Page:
Quests in SugarCube

Twine Version: 2.3.16
Story Format: 2.36.1

I simply do not understand how to add quests. I have seen a few ‘answers’ from general browser searches on other sites, but I do not understand a word that they say. It is always phrased in a far too complicated manner for me to grasp. I suspect they might be forums for those all know more than I do.

However, every question I have asked here so far has been clear, concise and simple, so this is it…

My story is a mystery/adventure with adult themes. Initially the player must discover where their parents have gone, so this would be the first quest. Other quests will be added later as discoveries are made, new people are met etc, and added to a quest log.

I have created a passage called Quests to which I added this, (simply so it had some content):

<div id="questdiv" style="padding-left: 10px; color: black; background-image: url('img/bg/old paper.jpg');">''You currently have no quests''

In StoryCaption, I added this, thanks to @pbparjeter

<<link "Quests">>

I can access this from the sidebar, as well as other tabs, and I believe this is good for the questlog passage, to store the quests, but that’s as far as my inexperience takes me.

From another game, I copied this to StoryInit, but as you can see, I turned it off, because it wasn’t part of the original code, and I didn’t fully understand it. But it looked like it might be useful (I try to collect useful code and adapt it where possible):

/*<<set $questdone to 'false'>>*/

I haven’t added anything yet like:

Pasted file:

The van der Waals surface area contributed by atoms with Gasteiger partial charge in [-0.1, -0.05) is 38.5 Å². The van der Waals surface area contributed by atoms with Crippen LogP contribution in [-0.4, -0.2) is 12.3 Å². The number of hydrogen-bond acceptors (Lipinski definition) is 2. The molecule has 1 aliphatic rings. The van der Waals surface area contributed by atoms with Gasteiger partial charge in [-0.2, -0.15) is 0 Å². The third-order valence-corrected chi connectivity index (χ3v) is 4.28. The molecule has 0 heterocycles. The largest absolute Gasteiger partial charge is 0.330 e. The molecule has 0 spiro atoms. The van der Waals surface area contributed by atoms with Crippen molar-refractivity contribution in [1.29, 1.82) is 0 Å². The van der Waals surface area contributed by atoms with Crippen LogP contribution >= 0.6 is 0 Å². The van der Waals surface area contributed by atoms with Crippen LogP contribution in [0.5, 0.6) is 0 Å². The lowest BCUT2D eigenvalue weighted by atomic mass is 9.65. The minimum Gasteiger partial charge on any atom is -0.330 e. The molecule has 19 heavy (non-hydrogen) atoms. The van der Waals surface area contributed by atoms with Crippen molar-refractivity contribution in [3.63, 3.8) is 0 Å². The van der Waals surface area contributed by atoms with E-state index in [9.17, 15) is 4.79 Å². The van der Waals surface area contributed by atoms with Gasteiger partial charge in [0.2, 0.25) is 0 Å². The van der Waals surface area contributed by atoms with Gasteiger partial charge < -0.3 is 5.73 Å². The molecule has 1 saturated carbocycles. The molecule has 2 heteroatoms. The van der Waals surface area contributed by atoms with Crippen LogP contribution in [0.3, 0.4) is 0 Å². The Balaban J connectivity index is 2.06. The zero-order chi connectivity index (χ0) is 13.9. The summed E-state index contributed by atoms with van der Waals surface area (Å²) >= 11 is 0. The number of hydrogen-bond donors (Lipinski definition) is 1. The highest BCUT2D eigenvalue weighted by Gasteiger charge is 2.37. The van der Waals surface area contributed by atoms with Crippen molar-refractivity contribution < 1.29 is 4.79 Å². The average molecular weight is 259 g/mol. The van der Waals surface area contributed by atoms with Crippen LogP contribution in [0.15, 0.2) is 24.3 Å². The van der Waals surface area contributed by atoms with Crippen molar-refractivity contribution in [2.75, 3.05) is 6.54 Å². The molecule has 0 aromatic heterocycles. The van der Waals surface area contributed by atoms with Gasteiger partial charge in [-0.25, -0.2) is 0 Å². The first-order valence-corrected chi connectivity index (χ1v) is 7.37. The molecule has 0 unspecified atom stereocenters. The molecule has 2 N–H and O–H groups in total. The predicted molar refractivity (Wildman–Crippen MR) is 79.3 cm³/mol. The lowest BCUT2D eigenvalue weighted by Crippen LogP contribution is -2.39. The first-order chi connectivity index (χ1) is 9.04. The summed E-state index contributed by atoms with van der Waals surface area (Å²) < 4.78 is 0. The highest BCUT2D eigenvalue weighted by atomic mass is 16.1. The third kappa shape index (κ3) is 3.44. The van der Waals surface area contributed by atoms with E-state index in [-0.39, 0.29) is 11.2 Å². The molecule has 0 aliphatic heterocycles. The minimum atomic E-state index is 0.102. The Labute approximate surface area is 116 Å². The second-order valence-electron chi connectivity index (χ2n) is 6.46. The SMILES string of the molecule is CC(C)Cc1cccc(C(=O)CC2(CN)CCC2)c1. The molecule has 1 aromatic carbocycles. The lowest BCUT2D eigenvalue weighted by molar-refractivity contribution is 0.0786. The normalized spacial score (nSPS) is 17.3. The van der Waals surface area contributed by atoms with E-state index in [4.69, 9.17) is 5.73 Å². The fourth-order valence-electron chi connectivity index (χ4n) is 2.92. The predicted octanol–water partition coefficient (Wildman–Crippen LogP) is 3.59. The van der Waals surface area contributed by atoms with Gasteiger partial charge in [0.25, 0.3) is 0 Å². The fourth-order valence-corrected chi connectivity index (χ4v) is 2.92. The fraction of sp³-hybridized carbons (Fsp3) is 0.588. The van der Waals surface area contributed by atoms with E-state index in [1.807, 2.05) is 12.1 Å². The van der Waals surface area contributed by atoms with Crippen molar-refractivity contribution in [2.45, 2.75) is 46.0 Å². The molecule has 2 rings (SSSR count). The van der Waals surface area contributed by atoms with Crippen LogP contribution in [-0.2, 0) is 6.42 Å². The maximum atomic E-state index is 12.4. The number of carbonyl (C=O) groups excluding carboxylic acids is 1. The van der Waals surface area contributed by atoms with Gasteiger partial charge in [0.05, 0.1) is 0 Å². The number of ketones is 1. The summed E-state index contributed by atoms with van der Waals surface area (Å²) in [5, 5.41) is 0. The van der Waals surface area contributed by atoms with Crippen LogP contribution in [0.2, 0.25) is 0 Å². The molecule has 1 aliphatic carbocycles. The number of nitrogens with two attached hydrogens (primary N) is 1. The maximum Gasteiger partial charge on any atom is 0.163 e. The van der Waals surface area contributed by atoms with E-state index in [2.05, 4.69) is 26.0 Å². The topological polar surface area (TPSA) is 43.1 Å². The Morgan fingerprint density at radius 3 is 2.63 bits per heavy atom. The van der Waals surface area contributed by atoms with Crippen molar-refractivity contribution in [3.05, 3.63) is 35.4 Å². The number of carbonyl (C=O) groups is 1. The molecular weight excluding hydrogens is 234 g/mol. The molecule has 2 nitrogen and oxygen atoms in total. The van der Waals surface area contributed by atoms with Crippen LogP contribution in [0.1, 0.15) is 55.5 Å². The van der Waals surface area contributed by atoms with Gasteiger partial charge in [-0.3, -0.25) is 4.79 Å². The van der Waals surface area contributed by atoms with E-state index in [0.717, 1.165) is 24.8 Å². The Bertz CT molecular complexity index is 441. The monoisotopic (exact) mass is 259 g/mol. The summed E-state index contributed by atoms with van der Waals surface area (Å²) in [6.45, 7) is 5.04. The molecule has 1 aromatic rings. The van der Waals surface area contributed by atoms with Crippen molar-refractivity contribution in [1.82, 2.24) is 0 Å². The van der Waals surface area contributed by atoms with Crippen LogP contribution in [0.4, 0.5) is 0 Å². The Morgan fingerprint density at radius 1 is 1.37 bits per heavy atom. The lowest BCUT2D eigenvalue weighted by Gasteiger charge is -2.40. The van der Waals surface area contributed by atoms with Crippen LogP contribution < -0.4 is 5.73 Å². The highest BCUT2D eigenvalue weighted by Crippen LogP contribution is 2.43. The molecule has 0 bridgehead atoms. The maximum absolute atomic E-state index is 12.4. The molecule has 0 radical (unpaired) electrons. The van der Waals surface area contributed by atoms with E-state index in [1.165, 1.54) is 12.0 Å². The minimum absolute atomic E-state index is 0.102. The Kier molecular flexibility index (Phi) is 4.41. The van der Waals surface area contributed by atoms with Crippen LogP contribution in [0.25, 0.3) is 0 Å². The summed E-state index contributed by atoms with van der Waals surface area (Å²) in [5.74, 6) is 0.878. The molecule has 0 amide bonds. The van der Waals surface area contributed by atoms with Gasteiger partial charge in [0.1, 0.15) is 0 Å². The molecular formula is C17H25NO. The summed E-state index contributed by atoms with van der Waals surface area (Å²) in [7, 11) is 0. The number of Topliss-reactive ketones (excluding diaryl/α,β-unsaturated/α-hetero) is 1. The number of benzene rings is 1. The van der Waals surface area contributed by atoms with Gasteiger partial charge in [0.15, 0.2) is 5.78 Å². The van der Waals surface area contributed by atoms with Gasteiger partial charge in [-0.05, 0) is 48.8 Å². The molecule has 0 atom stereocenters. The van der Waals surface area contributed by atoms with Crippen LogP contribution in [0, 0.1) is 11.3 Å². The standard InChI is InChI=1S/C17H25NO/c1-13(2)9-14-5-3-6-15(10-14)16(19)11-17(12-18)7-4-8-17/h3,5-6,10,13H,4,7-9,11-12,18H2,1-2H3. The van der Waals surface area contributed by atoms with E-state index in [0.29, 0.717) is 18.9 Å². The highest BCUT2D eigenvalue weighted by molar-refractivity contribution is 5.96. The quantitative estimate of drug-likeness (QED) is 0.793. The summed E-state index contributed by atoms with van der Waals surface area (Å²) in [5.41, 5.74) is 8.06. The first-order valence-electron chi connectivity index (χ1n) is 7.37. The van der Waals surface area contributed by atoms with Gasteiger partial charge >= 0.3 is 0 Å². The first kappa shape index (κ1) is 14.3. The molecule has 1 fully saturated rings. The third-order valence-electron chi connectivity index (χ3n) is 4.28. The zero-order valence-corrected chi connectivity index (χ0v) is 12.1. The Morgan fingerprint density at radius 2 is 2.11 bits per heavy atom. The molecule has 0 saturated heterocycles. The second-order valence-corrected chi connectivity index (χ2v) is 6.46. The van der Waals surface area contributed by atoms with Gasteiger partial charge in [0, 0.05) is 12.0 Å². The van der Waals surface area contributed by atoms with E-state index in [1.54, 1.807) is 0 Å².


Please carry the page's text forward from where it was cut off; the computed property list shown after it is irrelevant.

<<set $missingparents is true>>

although I believe bits like that will be needed as the story progresses, and as quests get ticked off.

So simply put, how do I make something into a quest, and how do I keep track of whether it is active, completed or failed? Also, there is no doubt I have missed some element to all this that will be necessary in this project, so please feel free to point out anything that I have missed.

There isn’t any built in way to make quests. The most straightforward way is just to hide links behind variables

For example, in the last page of your first quest

<<set $quest1 to "complete">>
<<set $missingparents to true>>

Then on your start page (or wherever)

<<link "Start Quest 1>><<goto "quest1">><<set $active_quest to "1">><</link>>
<<if $quest1 eq complete>><<link "Start Quest 2">><<goto "quest2">><<set $active_quest to 2>><<endif>>

This assumes that quests are linear chapters, though. If you have a different approach, things could get complicated fast, to say the least.

Edit: To elaborate a bit more, the goal is just to set different variables for different contexts. There are no hard and fast rules here, but

<<if $quest1 eq “complete”>> is used to open access to the next quest
<<if $active_quest eq “1”>> can be used in passages to display certain relevant text, hints, etc.
<<if $missingparents eq true>> can be used for anything else

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Though it is not working code, you should be aware of this rule

<<set $questdone to 'false'>>
should be
<<set $questdone to false>>.

Logical values such as true, false, numbers, etc. should not be in quotation marks…a full list of values is here.

Other values should go in quotation marks though.


I think quests as story variables. I would set any quest in my StoryInit passage

<<set $Quest1 to 0>>
<<set $Quest2 to 0>>

Under circumstances quests will progress.

<<set $Quest1 to 2>>

This will change future passages.

<<if $Quest2 == 0>>something happens
<<elseif $Quest == 1>>something else happens<</if>>

At some point the quest will reach its conclusions, success, or failure, you may want to give a different value if further needed, or even <<unset>> the variable altogether.

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If in StoryInit, I add

<<set $Quest1 to false>>
<<set $Quest2 to false>>
<<set $Quest3 to false>>
<<set $Quest4 to false>>
<<set $Quest5 to false>>

and in my Quests passage I add: